CovSoc Annual Report 2021-22

The past year has been one of rapid change for the Coventry Society, with the continuing impact of the pandemic being only one of our challenges.

In November, our Chair Vince Hammersley had to step down for health and family reasons. We offer him our heartfelt thanks for his hard work and commitment to the Society through challenging times.

We’ve also said farewell to our Treasurer Colin Walker, who after many years of steering the Society along the right financial path has finally been able to pass on the baton to Jim Passmore. Colin has been a mainstay of the civic society here in Coventry for many years and for that he’ll be long remembered.

As we reach this year’s AGM, the rest of the committee is made up of Terry Kenny, Trevor Cornfoot, Peter Hunter, Paul Maddocks, Nicola Norman, Aaron Law, John Goodman and our Secretary John Payne, all of whom are offering their diverse talents and expertise to our cause.

Our membership, as it stood at the end of January this year, has risen to 160, with 156 paid members, three life members and one honorary member. But during the past twelve months, sadly, we have lost founder and life member Ralph Butcher and long-standing members Bill Shakespeare and Shirley Woolston.

Covid has meant that although we held eight meetings in the year up to January, three of them had to be online.

Nevertheless, we’ve explored some fascinating subjects in those meetings, from the history of the Memorial Park and the work of medical pioneer and engineer George Smith Clarke to the Belgrade’s new venue for young people, the work of Coventry craftswomen in the 1920s and the question of whether the composer Handel ever played the organ in St Michael’s Church.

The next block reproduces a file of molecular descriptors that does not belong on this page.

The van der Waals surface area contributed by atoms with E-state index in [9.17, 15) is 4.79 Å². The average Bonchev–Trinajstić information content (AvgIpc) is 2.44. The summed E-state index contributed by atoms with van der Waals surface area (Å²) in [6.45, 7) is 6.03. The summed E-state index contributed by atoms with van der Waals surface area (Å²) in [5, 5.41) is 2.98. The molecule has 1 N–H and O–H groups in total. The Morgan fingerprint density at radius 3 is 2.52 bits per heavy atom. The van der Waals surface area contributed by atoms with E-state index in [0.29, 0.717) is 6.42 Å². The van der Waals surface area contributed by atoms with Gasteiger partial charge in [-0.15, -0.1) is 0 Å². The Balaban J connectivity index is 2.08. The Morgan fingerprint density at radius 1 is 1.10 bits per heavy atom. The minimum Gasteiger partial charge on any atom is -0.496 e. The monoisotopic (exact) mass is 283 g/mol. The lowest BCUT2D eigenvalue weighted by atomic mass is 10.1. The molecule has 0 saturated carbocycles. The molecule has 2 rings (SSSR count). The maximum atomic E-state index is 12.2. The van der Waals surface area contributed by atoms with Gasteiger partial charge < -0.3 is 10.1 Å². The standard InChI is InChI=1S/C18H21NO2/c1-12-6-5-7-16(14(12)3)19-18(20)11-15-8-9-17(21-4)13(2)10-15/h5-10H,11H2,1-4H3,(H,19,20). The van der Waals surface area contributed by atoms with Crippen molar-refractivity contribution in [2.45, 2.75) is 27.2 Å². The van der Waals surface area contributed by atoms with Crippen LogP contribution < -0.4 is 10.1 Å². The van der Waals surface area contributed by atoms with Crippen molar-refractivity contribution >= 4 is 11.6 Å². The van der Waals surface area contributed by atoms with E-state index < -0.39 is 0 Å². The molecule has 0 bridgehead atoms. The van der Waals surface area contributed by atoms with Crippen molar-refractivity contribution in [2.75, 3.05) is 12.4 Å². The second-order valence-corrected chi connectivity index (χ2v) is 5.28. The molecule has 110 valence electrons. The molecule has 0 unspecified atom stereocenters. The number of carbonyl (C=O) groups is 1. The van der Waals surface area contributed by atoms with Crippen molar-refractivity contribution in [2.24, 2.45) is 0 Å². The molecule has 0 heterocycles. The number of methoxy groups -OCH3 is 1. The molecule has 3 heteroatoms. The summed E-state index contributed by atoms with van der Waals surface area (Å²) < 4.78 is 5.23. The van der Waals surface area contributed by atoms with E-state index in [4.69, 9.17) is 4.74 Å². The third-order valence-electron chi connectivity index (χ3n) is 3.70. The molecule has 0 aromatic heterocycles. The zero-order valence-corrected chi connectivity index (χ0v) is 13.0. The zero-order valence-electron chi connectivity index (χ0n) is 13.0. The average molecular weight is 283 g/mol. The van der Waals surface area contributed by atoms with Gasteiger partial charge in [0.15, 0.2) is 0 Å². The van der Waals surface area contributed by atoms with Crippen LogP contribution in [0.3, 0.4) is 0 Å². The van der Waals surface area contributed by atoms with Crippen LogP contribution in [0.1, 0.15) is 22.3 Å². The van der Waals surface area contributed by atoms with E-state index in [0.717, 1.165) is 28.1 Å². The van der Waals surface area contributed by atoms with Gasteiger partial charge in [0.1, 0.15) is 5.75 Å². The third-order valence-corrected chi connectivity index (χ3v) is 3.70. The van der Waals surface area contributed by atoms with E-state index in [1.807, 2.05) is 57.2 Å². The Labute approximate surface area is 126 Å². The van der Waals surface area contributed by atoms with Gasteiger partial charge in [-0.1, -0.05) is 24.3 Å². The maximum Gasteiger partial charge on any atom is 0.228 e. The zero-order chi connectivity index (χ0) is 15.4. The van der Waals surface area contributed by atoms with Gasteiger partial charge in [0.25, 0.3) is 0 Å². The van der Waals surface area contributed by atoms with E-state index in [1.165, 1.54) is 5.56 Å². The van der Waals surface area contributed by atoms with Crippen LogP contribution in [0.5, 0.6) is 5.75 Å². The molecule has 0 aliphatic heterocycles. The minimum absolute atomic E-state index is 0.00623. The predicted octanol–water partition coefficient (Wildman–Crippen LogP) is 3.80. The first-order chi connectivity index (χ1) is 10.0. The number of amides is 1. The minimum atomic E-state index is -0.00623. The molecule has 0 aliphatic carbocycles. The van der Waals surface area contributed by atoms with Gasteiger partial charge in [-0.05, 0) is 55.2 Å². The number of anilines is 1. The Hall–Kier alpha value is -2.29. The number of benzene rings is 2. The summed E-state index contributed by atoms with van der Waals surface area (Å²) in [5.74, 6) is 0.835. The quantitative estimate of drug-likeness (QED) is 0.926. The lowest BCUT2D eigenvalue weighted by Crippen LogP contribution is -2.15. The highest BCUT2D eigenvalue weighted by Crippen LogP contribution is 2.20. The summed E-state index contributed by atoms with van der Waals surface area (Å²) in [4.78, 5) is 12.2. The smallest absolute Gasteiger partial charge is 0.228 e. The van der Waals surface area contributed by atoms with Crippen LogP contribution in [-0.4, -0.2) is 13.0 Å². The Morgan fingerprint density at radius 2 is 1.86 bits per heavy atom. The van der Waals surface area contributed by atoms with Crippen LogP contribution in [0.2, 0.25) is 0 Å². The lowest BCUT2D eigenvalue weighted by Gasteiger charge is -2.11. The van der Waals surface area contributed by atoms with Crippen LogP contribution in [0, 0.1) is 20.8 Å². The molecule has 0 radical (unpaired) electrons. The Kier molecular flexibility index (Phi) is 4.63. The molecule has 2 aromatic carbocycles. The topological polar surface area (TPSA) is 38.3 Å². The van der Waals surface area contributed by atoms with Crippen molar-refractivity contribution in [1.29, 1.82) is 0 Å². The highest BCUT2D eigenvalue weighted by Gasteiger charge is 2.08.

In the midst of a coronavirus year we also managed to make well-attended visits to Charterhouse and Drapers Hall, the Burges and the city gates, all courtesy of the wonderful Historic Coventry Trust, and to historic gems like Bonds Hospital and the church of St John the Baptist in Spon Street.

But highlighting and refreshing our knowledge of Coventry’s superb heritage in buildings from the distant past is, of course, only one strand of our Coventry Society portfolio.

We believe that as a civic society we have an important role in commenting on, supporting and at times opposing, a whole raft of contemporary planning, infrastructure and development issues.

Over the past twelve months, we have responded to City Council consultation exercises on Open Space, Energy, Affordable Housing, a Statement of Community Involvement and an Urban Forestry Strategy.

We were consulted by the City Council on their plans for a Blue Plaque scheme in the city and earlier this year ourselves co-ordinated the production and installation of two plaques on The Firs school complex on the Kenilworth Road. We are now in the process of drawing up a list of future plaques that we feel will enhance the city’s story.

Following a meeting in early 2021 with the City Council and its partners to discuss the new railway station plans, we supported and assisted the artist Christopher Tipping with his striking station windows project.

We also raised £1000 in funding from the University of Warwick to survey and highlight the ‘grotesques’ among the city centre’s rich collection of building decoration, working with artist Mary Courtney, historian Dr Daniel Reed and the university’s Naomi de la Tour to hold workshops, visits and meetings. A map of the city’s ‘grotesques’ can be found online.